Starting the P120 Fighter is what we imagine an airplane pilot goes through as far as his to-do’s in the cockpit. First, turn the key: check. Second, release the compression from both cylinder heads: check. Third, push the starter button: check. Fourth, make sure you have clean underwear on because they might get dirty, really fast: check. Once you’ve completed your checklist, get ready for a hell of a ride. As for sound, nothing sounds sweeter than to hear this kitty purr, or should we say growl like a wild beast ready to attack its prey.

A far as riding this beast, it’s definitely an experience to say the least. The Fighter feels very rigid, probably from the aircraft-grade aluminum frame construction. Due to the solid construction, there’s very minimal flex apparent on tube frame motorcycles.But the double-wishbone frontend with RaceTech front shock features adjustable high- and low-speed compression and adjustable rebound, which is great because of its versatility to suit different rider weights and riding conditions. The rear RaceTech shock includes the same features and both work brilliantly, cohesively. The shocks will never bottom out if they’re adjusted correctly, Matt tells us.

The ergonomics take some getting used to due in part to the less-than-comfortable seat and the high-mounted forward controls. It’s a bit cramped, but comfort took a back seat once we rolled back on the throttle putting the 120ci engine/160 ponies to the test. The carbureted, air-cooled V-twin was used because of its minimalist design. There are no water lines or pumps to worry about, which Matt purposefully chose. Simple. Throttle response was crisp all the way through the powerband up into the triple digits. And the four-piston Brembos work brilliantly in grabbing the composite carbon/ceramic/aluminum-matrix rotors to bring the 460-pound Fighter to a halt.

The Fighter is great as far as power and oomph are concerned; awesome in a straight line, not so much in tight twisties. When cornering in a hairpin, the 240mm rear tire is a bit too much meat to really lean the bike over, so you really have to halt the machine before entering your turn-in point all the way through the apex of the turn. We tried to push the limits but it was hard to get the bike to budge.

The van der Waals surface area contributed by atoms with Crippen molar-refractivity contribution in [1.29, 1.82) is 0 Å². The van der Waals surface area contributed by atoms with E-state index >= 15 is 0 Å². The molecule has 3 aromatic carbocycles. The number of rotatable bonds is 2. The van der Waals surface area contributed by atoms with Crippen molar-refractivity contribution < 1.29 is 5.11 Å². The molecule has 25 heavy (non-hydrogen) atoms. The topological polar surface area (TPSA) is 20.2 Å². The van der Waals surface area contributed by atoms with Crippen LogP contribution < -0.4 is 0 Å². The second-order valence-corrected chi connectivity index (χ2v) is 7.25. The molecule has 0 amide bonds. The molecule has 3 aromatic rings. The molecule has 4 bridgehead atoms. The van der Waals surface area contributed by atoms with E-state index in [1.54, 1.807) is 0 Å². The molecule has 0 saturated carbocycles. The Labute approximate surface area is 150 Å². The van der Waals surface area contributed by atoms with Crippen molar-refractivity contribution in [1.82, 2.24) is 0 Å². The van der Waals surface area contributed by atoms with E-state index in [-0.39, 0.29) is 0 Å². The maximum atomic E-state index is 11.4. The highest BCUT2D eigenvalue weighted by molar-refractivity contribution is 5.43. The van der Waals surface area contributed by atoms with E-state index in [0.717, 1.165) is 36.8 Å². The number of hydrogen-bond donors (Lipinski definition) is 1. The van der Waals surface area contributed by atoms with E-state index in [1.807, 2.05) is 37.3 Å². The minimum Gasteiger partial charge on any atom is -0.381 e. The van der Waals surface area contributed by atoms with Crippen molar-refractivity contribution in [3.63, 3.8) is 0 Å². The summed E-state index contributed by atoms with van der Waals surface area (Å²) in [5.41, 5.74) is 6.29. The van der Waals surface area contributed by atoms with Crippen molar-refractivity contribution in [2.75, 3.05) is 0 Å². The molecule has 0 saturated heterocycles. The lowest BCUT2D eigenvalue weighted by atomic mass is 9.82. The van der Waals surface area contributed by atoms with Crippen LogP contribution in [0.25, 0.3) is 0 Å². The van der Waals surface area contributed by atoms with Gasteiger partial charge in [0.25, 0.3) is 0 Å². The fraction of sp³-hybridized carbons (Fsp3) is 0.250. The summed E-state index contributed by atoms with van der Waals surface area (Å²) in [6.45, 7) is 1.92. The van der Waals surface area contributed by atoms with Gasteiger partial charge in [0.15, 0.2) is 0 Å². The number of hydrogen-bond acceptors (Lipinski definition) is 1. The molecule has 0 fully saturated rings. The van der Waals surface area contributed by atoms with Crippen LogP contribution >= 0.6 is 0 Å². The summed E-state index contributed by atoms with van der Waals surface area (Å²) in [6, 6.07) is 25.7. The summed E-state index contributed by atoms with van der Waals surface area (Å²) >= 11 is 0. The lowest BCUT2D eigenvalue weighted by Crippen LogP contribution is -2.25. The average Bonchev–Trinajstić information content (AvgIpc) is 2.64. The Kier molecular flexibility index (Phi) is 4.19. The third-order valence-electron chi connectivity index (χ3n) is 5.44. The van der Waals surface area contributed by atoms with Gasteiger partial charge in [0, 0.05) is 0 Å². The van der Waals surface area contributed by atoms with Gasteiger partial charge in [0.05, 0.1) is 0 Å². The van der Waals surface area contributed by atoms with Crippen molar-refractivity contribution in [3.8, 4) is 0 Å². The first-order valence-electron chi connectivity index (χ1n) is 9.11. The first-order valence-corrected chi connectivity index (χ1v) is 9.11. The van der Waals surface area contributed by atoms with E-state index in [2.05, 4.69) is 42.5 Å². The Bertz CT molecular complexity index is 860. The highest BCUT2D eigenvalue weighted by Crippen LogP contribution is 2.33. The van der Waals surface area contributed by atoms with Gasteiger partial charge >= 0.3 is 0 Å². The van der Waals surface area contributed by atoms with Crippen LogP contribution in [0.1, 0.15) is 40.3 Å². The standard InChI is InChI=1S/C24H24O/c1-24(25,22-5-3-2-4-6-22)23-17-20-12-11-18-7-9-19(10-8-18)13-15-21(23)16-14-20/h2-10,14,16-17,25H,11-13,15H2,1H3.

All in all, the P120 Fighter does everything it’s meant to do: turn heads, piss people off (from jealousy of not owning one), and go fast-really, really fast. We’ll say it: we love this bike. We would own one, but unfortunately our salaries doesn’t afford us such luxuries. Yet. But it does afford us the luxury of getting to spend the day with such an incredible motorcycle and throw you our two cents, which is priceless to us. And while it might not get you through a weekend of cross-country touring, unless you’re a masochist, it’s definitely going to put a smile and your face, and that’s what it’s all about. Lastly, if you’re an introverted type, be prepared for a lot of attention.


Confederate Motors
(877) 324-9888 |

Engine/Displacement V-twin/120ci
Induction Carbureted/Heavy breather air cleaner
Primary Drive Beltdrive
Clutch Confederate/Bandit Machine Works
Transmission Vertical close ratio five-speed
Final Drive Chaindrive
Front Brake Brembo four-piston, carbon/ceramic/aluminum
Rear Brake Brembo four-piston, carbon/ceramic/aluminum
Front Wheel/Size Carbon fiber/19×3
Rear Wheel/Size Carbon fiber/18×8
Front Tire/Size Pirelli 120ZRx19
Rear Tires/Size Pirelli 240ZRx18
Rake/Trail 30 degrees/4 inches
Weight 460 pounds
Wheelbase 64 inches
Fuel Tank Capacity 4 gallons
Seat Height 27 inches
MSRP $75,000